Latest News

With another Fed rate hike imminent, it’s time to take action. 5 things to do to protect your finances

S&P 500




Dow 30








Russell 2000




Crude Oil
















10-Yr Bond
















CMC Crypto 200




FTSE 100




Nikkei 225




With another Fed rate hike imminent, it’s time to take action. 5 things to do to protect your finances

Federal Reserve Chairman Jerome Powell is laser-focused on bringing down inflation, using the best tool he has at his disposal — raising interest rates.

Don’t miss

Americans are facing a recession — what should buyers be doing in this housing market?

You could be the landlord of Walmart, Whole Foods and Kroger (and collect fat grocery store-anchored income on a quarterly basis)

What do Ashton Kutcher and a Nobel Prize-winning economist have in common? An investing app that turns spare change into a diversified portfolio

And while President Joe Biden is optimistic about August’s inflation numbers, the combination of high inflation and rising rates has millions of Americans feeling the pinch.

It gets worse. Consumers shouldn’t expect that pinching sensation to ease up anytime soon. In fact, with another rate hike a near certainty next week, that feeling may soon become even more acute.

Here are five money moves you may want to jump on before rates rise again.

1. Deal with your debt

While the Fed raises rates, lenders follow suit. Some types of fixed-rate loans will take a while to go up, but you should expect variable rates like credit cards or home equity lines of credit (HELOCs)]( to be impacted immediately.

That means the interest on your already expensive credit card will essentially go up overnight.

Although many households took the time to pay down their balances over the pandemic, outstanding balances are back on the rise. Outstanding credit card balances increased by $570 million between the first and second quarters of this year, according to Federal Reserve data.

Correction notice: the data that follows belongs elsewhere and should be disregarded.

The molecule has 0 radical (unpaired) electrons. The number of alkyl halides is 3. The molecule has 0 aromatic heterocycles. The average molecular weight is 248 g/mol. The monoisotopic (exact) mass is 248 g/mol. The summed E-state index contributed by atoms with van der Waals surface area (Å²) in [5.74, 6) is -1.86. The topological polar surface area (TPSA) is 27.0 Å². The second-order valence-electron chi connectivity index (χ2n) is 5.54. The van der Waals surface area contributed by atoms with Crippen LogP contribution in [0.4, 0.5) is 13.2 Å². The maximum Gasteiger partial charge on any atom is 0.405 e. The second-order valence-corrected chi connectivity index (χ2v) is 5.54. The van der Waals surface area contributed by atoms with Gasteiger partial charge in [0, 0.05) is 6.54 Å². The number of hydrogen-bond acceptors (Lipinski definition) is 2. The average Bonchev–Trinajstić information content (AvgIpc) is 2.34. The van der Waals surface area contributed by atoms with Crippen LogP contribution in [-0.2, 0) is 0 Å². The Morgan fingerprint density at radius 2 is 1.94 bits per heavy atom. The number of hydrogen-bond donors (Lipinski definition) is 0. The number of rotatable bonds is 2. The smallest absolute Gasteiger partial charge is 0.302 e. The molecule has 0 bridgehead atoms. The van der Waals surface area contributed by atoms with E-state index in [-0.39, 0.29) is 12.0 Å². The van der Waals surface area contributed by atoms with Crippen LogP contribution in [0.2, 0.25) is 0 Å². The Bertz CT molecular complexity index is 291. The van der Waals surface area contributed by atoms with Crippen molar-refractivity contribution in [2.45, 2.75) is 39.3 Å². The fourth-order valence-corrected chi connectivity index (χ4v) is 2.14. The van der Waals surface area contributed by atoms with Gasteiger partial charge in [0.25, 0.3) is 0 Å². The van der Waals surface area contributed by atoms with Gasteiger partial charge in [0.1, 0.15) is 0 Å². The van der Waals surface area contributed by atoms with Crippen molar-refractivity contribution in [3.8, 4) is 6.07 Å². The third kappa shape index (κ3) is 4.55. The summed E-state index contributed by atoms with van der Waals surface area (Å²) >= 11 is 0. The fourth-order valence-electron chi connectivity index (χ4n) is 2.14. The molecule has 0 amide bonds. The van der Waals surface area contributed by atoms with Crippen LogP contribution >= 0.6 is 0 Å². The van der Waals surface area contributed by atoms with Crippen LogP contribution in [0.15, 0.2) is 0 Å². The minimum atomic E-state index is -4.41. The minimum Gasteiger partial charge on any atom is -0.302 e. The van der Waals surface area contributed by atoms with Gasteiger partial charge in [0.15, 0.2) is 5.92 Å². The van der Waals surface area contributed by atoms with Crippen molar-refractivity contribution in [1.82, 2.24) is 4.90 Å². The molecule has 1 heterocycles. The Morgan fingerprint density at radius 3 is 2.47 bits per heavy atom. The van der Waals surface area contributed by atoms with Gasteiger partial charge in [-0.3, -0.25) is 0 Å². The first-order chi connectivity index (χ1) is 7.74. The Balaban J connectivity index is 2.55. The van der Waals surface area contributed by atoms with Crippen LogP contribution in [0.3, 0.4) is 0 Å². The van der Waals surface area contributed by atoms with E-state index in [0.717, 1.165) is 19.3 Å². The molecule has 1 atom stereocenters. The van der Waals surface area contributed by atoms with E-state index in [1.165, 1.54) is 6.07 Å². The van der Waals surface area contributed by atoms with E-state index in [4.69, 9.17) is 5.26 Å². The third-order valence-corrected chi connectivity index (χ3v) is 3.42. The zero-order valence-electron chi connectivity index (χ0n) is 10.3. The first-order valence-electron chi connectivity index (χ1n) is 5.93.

If you’ve been relying on your credit cards to make ends meet or overspent lately, the expensive interest is going to add up quickly, which means paying down your debt should be a top priority — or it’ll cost you even more.

2. Work on your credit score

Improving your credit score is worth the effort whether you want to get a loan quickly in the next month or two before rates go up or you need to borrow later.

Boosting your credit score a few hundred points will make you a more attractive borrower to all types of lenders — from credit-card issuers to those offering mortgages.

You may need to take steps to improve your score to make sure you’re able to borrow at favorable rates once the Fed starts tightening credit. Checking for errors is a good place to start.

3. Trim your monthly expenses

With inflation still stubbornly high, it’s a given that everything costs more these days.

And while raising interest rates is the Fed’s best tool in fighting inflation, it does mean you don’t get a break on anything from your debt to your dinners out.

Energy, food and fuel are both huge contributors to the high inflation rate. As much as possible, cut down on your bills at the gas pump and the grocery store.

Next, go through your budget and see if there are any items you can cut: cancel streaming subscriptions you’re not using, have date nights at home and call up your service providers to see if they’ll offer you a cheaper rate.

Better yet, with insurance for example, if you haven’t looked around at your options in the last six months, it may be time to shop around for a better deal — it could save you hundreds over the year.

4. Look for investing opportunities

If you have the appetite for a little risk, you could put more of your money into investments. While the stock market has fallen considerably from its record-breaking highs during the pandemic, the recent dip offers investors thinking of the future a great opportunity.

If you’re not retiring for a decade or two (or maybe three), then a bear market offers an opportunity to acquire what would’ve been an expensive portfolio for much less.

But if you’re unable to risk your principal or you’re apprehensive about the wild stock market swings lately, read more about alternative investments that aren’t beholden to the market’s ups and downs.

5. Ask for help if you need it